(b) Positive externality: a competitive market produces too little output. A monopolist further restricts output =>
produce even less goods => Greater misallocation of resources.
2. Positive Externality:
Marginal social benefit MSB = MEB + MB
Example: Money spent on R&D. If a firm designs a new product, and if that design can be patented => earn
a large profit. But if the new design can be imitated by other firms, those firms can appropriate some of the
developing firms profit => Little reward for R&D.
(ax)
Positive externality:
MSB > MB (Demand curve)
The difference is MEB
A self-interested homeowner invest in q1
in repairs @ MC = D (MB)
Efficient level of repair is q* (higher) @
MSB = MC.

(ay)
(az)
3. Ways of correcting Market Failure:
Targeting the emission:
Tax emissions
Regulate emissions (standards)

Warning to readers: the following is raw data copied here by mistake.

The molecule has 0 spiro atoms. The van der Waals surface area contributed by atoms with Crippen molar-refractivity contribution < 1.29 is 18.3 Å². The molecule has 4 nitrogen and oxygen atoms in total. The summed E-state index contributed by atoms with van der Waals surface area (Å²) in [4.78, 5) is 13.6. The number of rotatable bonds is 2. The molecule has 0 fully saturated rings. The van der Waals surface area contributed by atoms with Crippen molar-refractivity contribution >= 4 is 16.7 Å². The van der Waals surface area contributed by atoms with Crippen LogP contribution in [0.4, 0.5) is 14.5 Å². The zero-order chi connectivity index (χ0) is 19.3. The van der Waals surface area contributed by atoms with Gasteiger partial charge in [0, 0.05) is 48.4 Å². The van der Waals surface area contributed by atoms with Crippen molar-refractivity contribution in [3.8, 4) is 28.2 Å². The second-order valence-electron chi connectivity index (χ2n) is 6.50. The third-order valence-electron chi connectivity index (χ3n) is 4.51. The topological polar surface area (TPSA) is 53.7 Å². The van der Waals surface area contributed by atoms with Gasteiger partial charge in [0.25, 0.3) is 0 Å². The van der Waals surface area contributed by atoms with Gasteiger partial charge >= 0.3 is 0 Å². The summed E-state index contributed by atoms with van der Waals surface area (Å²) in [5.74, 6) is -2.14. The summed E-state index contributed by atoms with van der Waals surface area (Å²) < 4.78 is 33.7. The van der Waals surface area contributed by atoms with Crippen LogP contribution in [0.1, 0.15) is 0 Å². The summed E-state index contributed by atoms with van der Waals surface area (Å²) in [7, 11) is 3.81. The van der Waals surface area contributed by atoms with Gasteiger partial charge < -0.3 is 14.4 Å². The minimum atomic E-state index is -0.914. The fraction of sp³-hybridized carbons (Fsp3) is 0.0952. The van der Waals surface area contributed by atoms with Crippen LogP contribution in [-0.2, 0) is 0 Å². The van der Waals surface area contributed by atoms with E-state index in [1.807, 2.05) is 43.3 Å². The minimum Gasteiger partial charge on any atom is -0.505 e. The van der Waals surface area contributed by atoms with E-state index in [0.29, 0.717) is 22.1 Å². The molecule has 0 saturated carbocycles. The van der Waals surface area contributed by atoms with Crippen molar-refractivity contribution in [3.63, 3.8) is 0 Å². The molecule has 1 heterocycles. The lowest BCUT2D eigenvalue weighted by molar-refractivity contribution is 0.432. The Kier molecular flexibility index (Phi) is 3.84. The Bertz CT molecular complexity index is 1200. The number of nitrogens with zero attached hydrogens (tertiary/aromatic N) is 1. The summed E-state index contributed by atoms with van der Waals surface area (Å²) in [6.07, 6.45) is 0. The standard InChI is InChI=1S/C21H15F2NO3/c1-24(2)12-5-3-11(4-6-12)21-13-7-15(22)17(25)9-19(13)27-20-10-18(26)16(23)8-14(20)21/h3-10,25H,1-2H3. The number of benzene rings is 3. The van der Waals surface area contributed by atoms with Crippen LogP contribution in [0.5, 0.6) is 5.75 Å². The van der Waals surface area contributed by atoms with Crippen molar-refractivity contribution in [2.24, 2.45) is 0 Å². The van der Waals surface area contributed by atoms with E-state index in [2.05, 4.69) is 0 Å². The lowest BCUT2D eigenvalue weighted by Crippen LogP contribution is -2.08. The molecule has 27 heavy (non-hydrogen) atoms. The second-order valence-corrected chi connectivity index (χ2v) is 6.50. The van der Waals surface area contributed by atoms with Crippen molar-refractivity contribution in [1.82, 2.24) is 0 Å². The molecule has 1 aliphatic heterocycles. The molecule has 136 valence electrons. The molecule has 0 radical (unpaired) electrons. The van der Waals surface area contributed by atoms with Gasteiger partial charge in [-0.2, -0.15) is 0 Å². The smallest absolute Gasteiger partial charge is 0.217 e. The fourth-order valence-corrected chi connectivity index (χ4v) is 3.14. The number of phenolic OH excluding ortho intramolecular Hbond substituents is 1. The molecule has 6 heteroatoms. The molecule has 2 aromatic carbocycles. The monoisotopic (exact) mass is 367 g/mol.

Target the market for paper: Tax the market for paper
(ba) The optimal tax is set to the value of MEC (NOT marginal private cost) at Qefficient
(bb) Exercise #6
(bc)
QD = 160,000 2000P => P = 80 0.0005QD
(bd)
QS = 40,000 + 2000P => P = (QS 40,000)/2,000 = 0.0005QS 20
(be)
MEC = 0.0006QS
a. Produced under competitive conditions:
(bf)
Equilibrium price: QD = QS => 160,000 2000P = 40,000 + 2000P
(bg) P = $30
(bh) Q = 100,000
b. Socially efficient price and output:
(bi)MSC = MEC + MC = 0.0006QS + 0.0005QS 20 = 0.00011QS 20
(bj)Set this equal to Demand: 0.00011Q 20 = 80 0.0005Q
(bk) Q = 62,500
(bl)P = $48,75
c. The optimal tax is set to the value of MEC at Qoptimal
(bm) t = MEC at Q = 62,500

(bn) t = 0.0006(62,500) = $37.5


(bo) Pc = 80 0.0005(62500) = $48.75
(bp) Ps = 0.0005(62500) 20 = $11.25